After I (Meehna) posted an article on Roger Smith, I got several requests for an article on “independents.” By popular demand, here it is:
An independent watchmaker brand is not an easy concept to define because there are so many shades of gray when trying to define it. There are lots of brands that are considered independent, but for the purposes of this article, I am referring to brands that have been established by actual watchmakers, who themselves more or less make the watches.
Moreover, the watchmakers under discussion have the skills to not only work on the most complicated of movements, such as tourbillons and minute repeaters, they are the creative force behind their companies. They have the ability to design and build a watch from the ground up, in most cases manufacturing their own movements or the majority of the parts contained therein.
All watch brands that make their own timepieces have watchmakers, but are often not run by watchmakers, and are much of the time part of larger groups. So any brands part of the Richemont Group, Swatch Group, Sowind Group, LVMH, etc… would be disqualified from being considered an independent. Again, this regards independent brands that are watchmakers.
Independents are an important part of the horologic landscape. They represent an alternative to the big brands and reflect the personality and goals of a person or a small group. In most cases, these independents cut their teeth at the big brands, getting their experience and honing their skills. After some time, they may feel constrained and want to pursue their own ideas. As Roger Smith once told me, you can tell the concerns and focus of a watchmaker by looking at his movement.
You should know, I entered seriously into the world of haute horlogerie through the independents. When purchasing my first “real” watch, I wanted something that was a bit off the beaten path and different from what others wore on their wrists.
The primary difference between an independent brand and one that isn’t is autonomy in making financial and creative decisions. There are three large luxury groups that represent the majority of watch brands on the market. Those are Swatch Group, Richemont and LVMH. Under the auspices of the luxury groups, companies such as Breguet, Panerai and Zenith get the benefit of the generous budgets, suppliers, R&D and manufacturing capabilities controlled by the parent company.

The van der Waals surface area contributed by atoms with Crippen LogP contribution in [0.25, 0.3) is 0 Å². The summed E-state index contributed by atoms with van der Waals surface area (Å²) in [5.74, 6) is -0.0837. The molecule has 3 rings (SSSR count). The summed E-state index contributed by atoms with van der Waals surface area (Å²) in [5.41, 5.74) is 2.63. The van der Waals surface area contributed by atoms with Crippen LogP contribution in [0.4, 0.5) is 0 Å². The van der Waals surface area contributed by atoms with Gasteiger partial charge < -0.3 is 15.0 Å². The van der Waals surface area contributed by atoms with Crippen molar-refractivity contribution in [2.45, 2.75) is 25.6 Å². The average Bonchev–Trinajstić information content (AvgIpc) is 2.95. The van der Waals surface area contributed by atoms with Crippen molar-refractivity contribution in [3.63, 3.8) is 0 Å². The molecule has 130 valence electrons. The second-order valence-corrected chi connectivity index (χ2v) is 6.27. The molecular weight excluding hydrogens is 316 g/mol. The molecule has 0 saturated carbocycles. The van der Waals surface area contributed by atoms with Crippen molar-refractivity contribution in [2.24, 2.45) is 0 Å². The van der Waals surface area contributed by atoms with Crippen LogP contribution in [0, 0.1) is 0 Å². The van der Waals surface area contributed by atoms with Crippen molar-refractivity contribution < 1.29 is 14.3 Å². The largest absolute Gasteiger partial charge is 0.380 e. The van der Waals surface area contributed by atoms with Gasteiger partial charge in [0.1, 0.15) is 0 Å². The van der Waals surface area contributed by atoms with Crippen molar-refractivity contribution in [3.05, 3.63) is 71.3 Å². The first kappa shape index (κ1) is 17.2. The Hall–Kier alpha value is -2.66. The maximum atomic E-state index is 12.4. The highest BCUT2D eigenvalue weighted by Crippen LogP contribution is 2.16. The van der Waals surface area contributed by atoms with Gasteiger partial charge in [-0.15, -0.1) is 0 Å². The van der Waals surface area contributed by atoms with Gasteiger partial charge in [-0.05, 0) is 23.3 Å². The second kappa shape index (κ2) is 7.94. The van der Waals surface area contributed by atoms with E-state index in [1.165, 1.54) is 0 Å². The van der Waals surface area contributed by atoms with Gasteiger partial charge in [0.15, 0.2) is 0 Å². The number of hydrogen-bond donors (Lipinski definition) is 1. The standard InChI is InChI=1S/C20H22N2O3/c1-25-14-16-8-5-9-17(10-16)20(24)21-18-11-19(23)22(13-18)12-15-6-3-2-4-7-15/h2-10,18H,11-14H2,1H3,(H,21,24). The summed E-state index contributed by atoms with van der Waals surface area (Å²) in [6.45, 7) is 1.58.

While these perquisites can be hugely beneficial for a brand, they can also be limiting. Decisions must trickle down a long line of executives before implementation. This can make for progress even a snail could outpace, leaving talented watchmakers frustrated and often stymied if their ideas are vetoed. Think of the chilling effect that a “design by committee” can result in. In fact, at most large brands, a marketing department person has a lot of input into designs, proposing ideas and directions to pursue.
Another difference between independents and brands owned by a group is one of identity. When a watchmaker works at a brand, he or she must adhere to the established codes of that brand. If he comes up with a design or complication that doesn’t fit within the structure of the company’s historical roots or future direction–however good or exciting it may be–the idea just can’t move forward.
Now you can see why the majority of independent watchmakers constructing their own movements are refugees from the big companies. A couple exceptions come to mind, such as Felix Baumgartner of URWERK and Roger Smith of his self named brand. Straight out of watchmaking school, Baumgartner went to work for himself while Roger Smith apprenticed with George Daniels. You can read more about Felix here and Roger here.
The independents don’t consider the brands the evil empire by any means (at least not usually), and some even take on projects with them, for example in such things as movement development or complicated assemblies like tourbillons and minute repeaters. Most independents I’ve spoken with respect the brands immensely for the wealth of knowledge they possess as well as the experience they provided in their careers. The brands gave them the opportunity to learn from the best, grow and ultimately mature to a place where they could go out and create on their own.
When you buy a watch from an independent, you are getting the vision of an individual or small group of people. In a sense, you are buying the personality of a specific watchmaker as much as you are a watch. You also receive a very personal experience, oftentimes working with the watchmaker to co-create your watch. You can’t just call up Patek Philippe and tell them you’d like to buy the Calatrava; however, you want the original hands swapped out for those on the Nautilus. The independents are willing to entertain your ideas and personalize the watch to your specifications. It’s part of the charm of purchasing a watch this way.
The below list is by no means comprehensive. It is a sampling of top-level watchmakers who went out on their own to establish their marque. Links will lead you to other articles written about them. Another good source for information is Curtis Thomson’s site: www.tempered-online.com. Comment below if you have brands you’d like to include in the list.
Lange & Heyne
Jean Daniel Nicolas (Daniel Roth)